Hebrews 10:19 Therefore, brethren, since we have confidence to enter the sanctuary by the blood of Jesus,
Hebrews 10:29 How much worse punishment do you think will be deserved by the man who has spurned the Son of God, and profaned the blood of the covenant by which he was sanctified, and outraged the Spirit of grace?
Hebrews 13:12 So Jesus also suffered outside the gate in order to sanctify the people through his own blood.
Hebrews 13:20 Now may the God of peace who brought again from the dead our Lord Jesus, the great shepherd of the sheep, by the blood of the eternal covenant,
1 Peter 1:18-19 You know that you were ransomed from the futile ways inherited from your fathers, not with perishable things such as silver or gold,  but with the precious blood of Christ, like that of a lamb without blemish or spot.
1 John 1:7 but if we walk in the light, as he is in the light, we have fellowship with one another, and the blood of Jesus his Son cleanses us from all sin.
Revelation 1:5 and from Jesus Christ the faithful witness, the first-born of the dead, and the ruler of kings on earth. To him who loves us and has freed us from our sins by his blood
Revelation 5:9 and they sang a new song, saying, “Worthy art thou to take the scroll and to open its seals, for thou wast slain and by thy blood didst ransom men for God from every tribe and tongue and people and nation,
Revelation 7:14 I said to him, “Sir, you know.” And he said to me, “These are they who have come out of the great tribulation; they have washed their robes and made them white in the blood of the Lamb.
In a paper about basic Christology, I clarified some matters that may be relevant presently:
The orthodox Catholic notion of communicatio idiomatum holds that:
The human and the divine activities predicated of Christ in Holy Writ and in the Fathers may not be divided between persons or hypostases, the Man-Christ and the God-Logos, but must be attributed to the one Christ, the Logos become Flesh . . . It is the Divine Logos, who suffered in the flesh, was crucified, and rose again . . . (Ludwig Ott, Fundamentals of Catholic Dogma, p. 144)
Christ’s Divine and Human characteristics and activities are to be predicated of the one Word Incarnate. (De fide.)
As Christ’s Divine Person subsists in two natures, and may be referred to either of those two natures, so human things can be asserted of the son of God and Divine things of the Son of Man. (Ott, p. 160)
In this sense I understand our Saviour’s words as Cyril interprets them, “As the Father hath life in himself, so hath he given to the Son to have life in himself” (John 5:26). For there properly he is speaking not of the properties which he possessed with the Father from the beginning, but of those with which he was invested in the flesh in which he appeared. Accordingly, he shows that in his humanity also fulness of life resides, so that every one who communicates in his flesh and blood, at the same time enjoys the participation of life. The nature of this may be explained by a familiar example. As water is at one time drunk out of the fountain, at another drawn, at another led away by conduits to irrigate the fields, and yet does not flow forth of itself for all these uses, but is taken from its source, which, with perennial flow, ever and anon sends forth a new and sufficient supply; so the flesh of Christ is like a rich and inexhaustible fountain, which transfuses into us the life flowing forth from the Godhead into itself. Now, who sees not that the communion of the flesh and blood of Christ is necessary to all who aspire to the heavenly life?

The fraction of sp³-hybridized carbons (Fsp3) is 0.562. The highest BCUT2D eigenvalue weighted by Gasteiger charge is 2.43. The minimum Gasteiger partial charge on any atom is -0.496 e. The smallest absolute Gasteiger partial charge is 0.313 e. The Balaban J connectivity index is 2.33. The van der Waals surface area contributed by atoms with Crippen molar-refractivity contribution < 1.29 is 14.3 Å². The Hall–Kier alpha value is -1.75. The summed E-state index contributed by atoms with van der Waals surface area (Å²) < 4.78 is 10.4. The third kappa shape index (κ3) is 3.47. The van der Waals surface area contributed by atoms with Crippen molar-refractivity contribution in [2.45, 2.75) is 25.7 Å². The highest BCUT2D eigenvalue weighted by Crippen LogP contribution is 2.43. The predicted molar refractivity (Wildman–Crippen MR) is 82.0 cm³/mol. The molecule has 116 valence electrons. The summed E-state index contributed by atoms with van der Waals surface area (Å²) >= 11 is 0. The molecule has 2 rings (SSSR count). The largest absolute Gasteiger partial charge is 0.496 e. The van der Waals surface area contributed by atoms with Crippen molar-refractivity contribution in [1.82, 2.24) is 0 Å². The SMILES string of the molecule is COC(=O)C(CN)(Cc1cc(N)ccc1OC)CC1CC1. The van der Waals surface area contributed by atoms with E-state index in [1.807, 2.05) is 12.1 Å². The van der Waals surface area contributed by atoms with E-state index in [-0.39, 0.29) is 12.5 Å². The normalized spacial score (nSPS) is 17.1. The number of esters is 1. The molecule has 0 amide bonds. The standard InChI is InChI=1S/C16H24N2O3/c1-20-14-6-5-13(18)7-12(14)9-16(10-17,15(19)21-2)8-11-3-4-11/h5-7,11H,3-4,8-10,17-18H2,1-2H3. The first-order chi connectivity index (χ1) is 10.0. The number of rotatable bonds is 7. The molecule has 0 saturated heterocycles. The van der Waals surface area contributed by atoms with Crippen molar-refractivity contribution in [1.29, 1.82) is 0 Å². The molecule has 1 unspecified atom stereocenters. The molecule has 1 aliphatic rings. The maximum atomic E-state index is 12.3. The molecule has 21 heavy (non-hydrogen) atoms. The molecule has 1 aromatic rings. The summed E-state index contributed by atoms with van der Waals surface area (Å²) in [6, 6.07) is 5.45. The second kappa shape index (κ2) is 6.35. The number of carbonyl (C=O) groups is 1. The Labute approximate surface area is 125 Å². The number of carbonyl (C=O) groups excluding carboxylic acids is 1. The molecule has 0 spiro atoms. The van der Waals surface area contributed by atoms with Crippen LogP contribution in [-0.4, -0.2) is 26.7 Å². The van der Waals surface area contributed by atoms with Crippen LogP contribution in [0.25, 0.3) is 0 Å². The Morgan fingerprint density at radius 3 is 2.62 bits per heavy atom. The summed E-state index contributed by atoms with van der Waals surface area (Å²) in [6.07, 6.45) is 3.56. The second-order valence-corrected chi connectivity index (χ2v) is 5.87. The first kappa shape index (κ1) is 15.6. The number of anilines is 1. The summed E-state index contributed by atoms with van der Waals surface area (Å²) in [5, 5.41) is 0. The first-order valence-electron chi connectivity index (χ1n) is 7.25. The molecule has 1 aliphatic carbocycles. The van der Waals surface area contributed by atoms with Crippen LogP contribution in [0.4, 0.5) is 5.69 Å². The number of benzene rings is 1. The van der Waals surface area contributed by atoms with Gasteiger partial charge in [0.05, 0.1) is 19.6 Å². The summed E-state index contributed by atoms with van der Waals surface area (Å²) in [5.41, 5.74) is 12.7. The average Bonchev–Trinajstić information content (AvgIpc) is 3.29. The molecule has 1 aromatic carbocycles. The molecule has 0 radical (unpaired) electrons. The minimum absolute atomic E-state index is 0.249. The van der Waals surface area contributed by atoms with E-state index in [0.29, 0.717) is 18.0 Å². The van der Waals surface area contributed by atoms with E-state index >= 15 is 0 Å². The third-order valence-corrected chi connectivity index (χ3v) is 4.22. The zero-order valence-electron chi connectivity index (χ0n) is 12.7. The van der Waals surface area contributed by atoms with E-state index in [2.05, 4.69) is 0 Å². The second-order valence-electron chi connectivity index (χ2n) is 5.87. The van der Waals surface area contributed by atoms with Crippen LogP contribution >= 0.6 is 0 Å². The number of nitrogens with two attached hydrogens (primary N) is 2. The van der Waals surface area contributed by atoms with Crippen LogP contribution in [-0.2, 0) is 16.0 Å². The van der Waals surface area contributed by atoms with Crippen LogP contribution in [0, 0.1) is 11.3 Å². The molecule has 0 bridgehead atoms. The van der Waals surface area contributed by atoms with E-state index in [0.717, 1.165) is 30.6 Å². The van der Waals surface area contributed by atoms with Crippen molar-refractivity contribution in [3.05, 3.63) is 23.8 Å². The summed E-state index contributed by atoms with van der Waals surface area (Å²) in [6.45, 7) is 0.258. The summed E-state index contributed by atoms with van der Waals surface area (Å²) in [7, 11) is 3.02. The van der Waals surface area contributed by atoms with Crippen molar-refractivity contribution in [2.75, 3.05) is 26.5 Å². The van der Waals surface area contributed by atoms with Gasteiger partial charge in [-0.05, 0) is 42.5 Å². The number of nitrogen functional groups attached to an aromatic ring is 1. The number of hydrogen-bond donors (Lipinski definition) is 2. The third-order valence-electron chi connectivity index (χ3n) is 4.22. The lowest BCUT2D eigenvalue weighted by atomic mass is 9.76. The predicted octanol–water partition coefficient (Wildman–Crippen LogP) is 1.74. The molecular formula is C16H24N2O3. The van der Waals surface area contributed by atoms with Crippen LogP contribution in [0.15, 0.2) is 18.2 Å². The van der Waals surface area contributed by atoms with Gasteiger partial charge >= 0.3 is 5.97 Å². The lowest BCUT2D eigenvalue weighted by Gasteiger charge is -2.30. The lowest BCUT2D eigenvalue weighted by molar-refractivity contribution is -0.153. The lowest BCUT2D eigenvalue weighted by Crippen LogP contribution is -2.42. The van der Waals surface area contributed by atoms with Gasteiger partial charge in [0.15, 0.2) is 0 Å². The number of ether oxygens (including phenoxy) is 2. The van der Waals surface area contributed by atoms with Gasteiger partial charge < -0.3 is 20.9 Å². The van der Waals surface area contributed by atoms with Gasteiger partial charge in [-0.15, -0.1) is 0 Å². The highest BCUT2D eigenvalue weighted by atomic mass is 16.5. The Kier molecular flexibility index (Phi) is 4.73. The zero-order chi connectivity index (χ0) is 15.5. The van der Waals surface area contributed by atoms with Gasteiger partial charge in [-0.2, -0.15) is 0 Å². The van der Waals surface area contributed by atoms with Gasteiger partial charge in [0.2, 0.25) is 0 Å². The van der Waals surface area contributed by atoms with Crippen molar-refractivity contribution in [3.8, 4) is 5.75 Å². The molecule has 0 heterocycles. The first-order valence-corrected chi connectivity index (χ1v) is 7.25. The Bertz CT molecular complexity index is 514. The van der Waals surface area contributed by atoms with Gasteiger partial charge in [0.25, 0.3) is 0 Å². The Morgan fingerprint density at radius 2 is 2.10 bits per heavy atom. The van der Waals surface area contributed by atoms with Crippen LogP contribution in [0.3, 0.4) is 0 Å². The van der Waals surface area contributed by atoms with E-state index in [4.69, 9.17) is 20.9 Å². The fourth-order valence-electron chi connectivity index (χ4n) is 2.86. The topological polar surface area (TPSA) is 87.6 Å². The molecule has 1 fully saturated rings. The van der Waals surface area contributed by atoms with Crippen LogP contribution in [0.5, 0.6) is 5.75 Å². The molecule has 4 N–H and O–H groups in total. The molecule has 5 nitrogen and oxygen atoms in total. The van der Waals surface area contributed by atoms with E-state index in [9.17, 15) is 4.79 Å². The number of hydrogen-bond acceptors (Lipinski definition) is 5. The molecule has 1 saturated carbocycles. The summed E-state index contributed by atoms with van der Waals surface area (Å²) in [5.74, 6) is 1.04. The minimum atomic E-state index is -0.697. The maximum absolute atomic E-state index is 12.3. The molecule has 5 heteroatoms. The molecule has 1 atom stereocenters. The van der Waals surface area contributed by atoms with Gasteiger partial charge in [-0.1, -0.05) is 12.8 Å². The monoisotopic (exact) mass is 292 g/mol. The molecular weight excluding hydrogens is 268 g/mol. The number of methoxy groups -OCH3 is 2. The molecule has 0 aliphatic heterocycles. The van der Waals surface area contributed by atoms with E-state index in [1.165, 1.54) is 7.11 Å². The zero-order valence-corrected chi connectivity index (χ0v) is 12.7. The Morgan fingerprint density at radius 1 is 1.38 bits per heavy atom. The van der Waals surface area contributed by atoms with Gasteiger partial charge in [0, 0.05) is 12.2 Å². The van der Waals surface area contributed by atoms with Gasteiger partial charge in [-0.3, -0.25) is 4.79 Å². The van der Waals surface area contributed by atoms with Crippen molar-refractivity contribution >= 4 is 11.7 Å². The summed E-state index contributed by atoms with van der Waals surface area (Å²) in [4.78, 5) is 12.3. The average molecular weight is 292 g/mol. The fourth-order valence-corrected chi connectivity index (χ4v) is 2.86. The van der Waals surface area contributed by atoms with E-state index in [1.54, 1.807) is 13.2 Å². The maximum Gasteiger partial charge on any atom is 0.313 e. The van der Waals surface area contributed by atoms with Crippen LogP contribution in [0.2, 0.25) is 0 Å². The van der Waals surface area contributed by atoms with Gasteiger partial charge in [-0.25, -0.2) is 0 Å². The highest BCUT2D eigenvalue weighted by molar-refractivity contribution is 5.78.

Then why not maintain the biblical realism that is so apparent not only in the eucharistic passages, but also the (semi-eucharistic?) ones about blood above?
Hence those passages of the apostle: The Church is the “body” of Christ; his “fulness.” He is “the head,” “from whence the whole body fitly joined together, and compacted by that which every joint supplieth,” “maketh increase of the body” (Eph. 1:23; 4:15,16). Our bodies are the “members of Christ” (1 Cor. 6:15). We perceive that all these things cannot possibly take place unless he adheres to us wholly in body and spirit.
More realism, which reinforces my overall point . . .
But the very close connection which unites us to his flesh, he illustrated with still more splendid epithets, when he said that we “are members of his body, of his flesh, and of his bones” (Eph. 5:30). At length, to testify that the matter is too high for utterance, he concludes with exclaiming, “This is a great mystery” (Eph. 5:32). It were, therefore, extreme infatuation not to acknowledge the communion of believers with the body and blood of the Lord, a communion which the apostle declares to be so great, that he chooses rather to marvel at it than to explain it.
Just because it is a mystery (not completely grasped by reason alone and requiring much supernatural faith), it doesn’t follow that we have to relegate the whole thing to symbolism or mysticism, rather than literalness and realism. We need not fully understand a thing in order to believe that it is real and not merely symbolic of something else that is real. In other words, lack of full understanding in our reason is no necessity for moving to symbolism, as a way to comprehend the mystery.
That doesn’t follow. We don’t have to place everything in the neat little box of our own making, based on our inadequate comprehension. We can believe, for example, that electricity or light or protons and neutrons and electrons are real things, without fully understanding all the ins and outs of them.
The sum is, that the flesh and blood of Christ feed our souls just as bread and wine maintain and support our corporeal life.
It doesn’t necessarily follow (logically) that the “flesh and blood of Christ” must be received only mystically and immaterially, because our souls are immaterial, which is subtly implied by the comparison above:
Physical food supports a physical body.
Non-physical spiritual food supports non-physical souls.